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Mungpoo’s Rabindra Bhavan revived: Open to tourists

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Rabindra Bhavan of  Mungpoo is finally opened to public. Thanks to the initiatives taken by West Bengal chief minister Mamata Banerjee, the iconic house at Mungpoo, where Tagore lived, has been restored to its past glory. During the Hill agitation, miscreants even tried to raze down this historical building. However, the building could be saved and the restoration work is almost complete so that tourists will get a chance a walk through the rooms that house many mementos and furniture that Tagore used.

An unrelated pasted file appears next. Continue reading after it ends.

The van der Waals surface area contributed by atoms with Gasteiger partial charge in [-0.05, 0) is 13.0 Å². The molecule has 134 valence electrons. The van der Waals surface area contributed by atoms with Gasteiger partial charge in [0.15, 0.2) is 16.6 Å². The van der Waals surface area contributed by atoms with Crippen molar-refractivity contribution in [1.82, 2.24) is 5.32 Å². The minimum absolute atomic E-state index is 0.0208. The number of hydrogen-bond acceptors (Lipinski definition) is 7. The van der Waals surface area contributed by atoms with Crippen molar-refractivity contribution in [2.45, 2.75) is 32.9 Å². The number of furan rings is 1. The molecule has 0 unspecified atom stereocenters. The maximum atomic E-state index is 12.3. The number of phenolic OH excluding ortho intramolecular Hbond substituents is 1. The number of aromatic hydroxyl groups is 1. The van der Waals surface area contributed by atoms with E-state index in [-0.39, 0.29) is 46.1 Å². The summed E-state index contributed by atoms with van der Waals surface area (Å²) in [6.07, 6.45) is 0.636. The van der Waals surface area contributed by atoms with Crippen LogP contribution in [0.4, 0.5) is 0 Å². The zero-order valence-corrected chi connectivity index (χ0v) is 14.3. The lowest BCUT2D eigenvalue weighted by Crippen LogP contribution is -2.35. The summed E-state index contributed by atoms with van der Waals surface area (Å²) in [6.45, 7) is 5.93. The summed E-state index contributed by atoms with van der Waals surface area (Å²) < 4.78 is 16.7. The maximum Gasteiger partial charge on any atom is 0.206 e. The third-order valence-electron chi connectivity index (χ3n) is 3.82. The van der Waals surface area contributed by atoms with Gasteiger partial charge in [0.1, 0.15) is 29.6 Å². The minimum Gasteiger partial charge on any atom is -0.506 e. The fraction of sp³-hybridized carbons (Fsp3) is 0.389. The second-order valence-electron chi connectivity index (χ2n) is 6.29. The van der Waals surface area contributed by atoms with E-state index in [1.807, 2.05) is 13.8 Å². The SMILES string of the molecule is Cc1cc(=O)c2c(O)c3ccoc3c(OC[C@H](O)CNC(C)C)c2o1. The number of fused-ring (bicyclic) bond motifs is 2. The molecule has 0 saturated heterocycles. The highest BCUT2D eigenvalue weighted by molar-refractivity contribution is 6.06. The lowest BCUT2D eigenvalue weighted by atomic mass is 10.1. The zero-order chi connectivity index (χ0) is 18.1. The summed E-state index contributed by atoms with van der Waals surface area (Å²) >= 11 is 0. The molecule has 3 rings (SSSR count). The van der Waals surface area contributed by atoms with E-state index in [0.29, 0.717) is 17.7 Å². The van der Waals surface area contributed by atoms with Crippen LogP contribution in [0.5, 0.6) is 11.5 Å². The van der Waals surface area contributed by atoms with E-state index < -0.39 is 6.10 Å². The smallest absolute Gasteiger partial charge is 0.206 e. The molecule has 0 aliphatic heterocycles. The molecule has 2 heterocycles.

The basic structure of the building remains the same as it has historical importance and is a heritage structure. The flooring has been changed and made more attractive. The building has also been painted inside and outside. Previously, water used to seep in during rains. That has also been taken care of. For many years Rabindra Bhavan was closed to tourists and hence most people had to see the place from outside and was not allowed to have a look at the interiors. However, this is a house steeped in Tagore’s memories. In 1934 on 21st May, Tagore first came to Mungpoo from Kalimpong. He stayed in this house for a few days and again returned in 1939. It was summer and the poet was in Puri. He came directly to Mungpoo to spend some time far away from the summer heat. He liked this house so much that in the same year he again returned to Rabindra Bhavan in September and almost spent two months in the hills. However, the most memorable trip was in 1940 when on 21st April Rabindranath reached Mungpoo. It was a few days later that his birthday was celebrated with great enthusiasm. Panchishe Baisakh got a new meaning in the Hills and even this year it will be celebrated with great fanfare. He left his belongings at Mungpoo on his last trip ever, for he wished to return there again in autumn. But that never happened. His health failed and while in Kalimpong he even fainted. Incidentally this house in Mungpoo belonged to author Maitreyee Devi who was a great Tagore follower. Her father, academician Surendranath Dasgupta, was a family friend. And she was married to the chief chemist of Mungpoo’s Cinchona Plantation, Manmohan Sen. That’s why and how Maitreyee Devi had a house at Mungpoo. It was here that she often invited Tagore to spend a few days. The serene surroundings of Mungpoo tucked away amidst the Hills attracted Tagore to a great extent. Today, the bungalow belongs to the Cinchona Plantation authority and has been named as Rabindra Bhavan. Inside, one gets to see the bed, writing desk, painting colours, palette, many biochemic medicines used by Tagore. It is believed that Tagore wrote his verses Janmadin, Shesh Katha, Nabajatak, Shanaai, Akaash Pradeep and Camellia from this house as well as Bangla Bhashar Parichay and Chhelebelar Katha. Tagore had also painted while he lived in this house. Some of these paintings are also on display at Rabindra Bhavan as are some letters he wrote to Maitreyee Devi. In those days reaching Mungpoo was a difficult task. He either reached Rambhi by road or took the toy train till Gelikhola. The rest was covered on Palki. Mungpoo then was a remote village with just a few bungalows and quarters belonging to the Cinchona Plantation headquarters. But even then, it became famous just as it is today because of Rabindranath Tagore.